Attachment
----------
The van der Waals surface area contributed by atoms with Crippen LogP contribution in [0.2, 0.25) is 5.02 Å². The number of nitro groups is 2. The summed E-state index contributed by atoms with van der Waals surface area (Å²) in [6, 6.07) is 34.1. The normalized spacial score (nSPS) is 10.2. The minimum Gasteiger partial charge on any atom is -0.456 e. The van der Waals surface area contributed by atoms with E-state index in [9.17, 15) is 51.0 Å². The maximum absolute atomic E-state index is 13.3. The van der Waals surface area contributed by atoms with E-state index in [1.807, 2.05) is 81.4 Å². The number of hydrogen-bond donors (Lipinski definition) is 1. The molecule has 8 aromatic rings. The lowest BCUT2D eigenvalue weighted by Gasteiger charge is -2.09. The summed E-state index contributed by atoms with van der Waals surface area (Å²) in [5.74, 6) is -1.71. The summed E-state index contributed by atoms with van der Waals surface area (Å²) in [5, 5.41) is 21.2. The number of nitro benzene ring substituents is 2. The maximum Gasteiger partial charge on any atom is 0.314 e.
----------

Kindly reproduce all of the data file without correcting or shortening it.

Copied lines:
The van der Waals surface area contributed by atoms with Crippen LogP contribution in [0.2, 0.25) is 5.02 Å². The number of nitro groups is 2. The summed E-state index contributed by atoms with van der Waals surface area (Å²) in [6, 6.07) is 34.1. The normalized spacial score (nSPS) is 10.2. The minimum Gasteiger partial charge on any atom is -0.456 e. The van der Waals surface area contributed by atoms with E-state index in [9.17, 15) is 51.0 Å². The maximum absolute atomic E-state index is 13.3. The van der Waals surface area contributed by atoms with E-state index in [1.807, 2.05) is 81.4 Å². The number of hydrogen-bond donors (Lipinski definition) is 1. The molecule has 8 aromatic rings. The lowest BCUT2D eigenvalue weighted by Gasteiger charge is -2.09. The summed E-state index contributed by atoms with van der Waals surface area (Å²) in [5.74, 6) is -1.71. The summed E-state index contributed by atoms with van der Waals surface area (Å²) in [5, 5.41) is 21.2. The number of nitro benzene ring substituents is 2. The maximum Gasteiger partial charge on any atom is 0.314 e.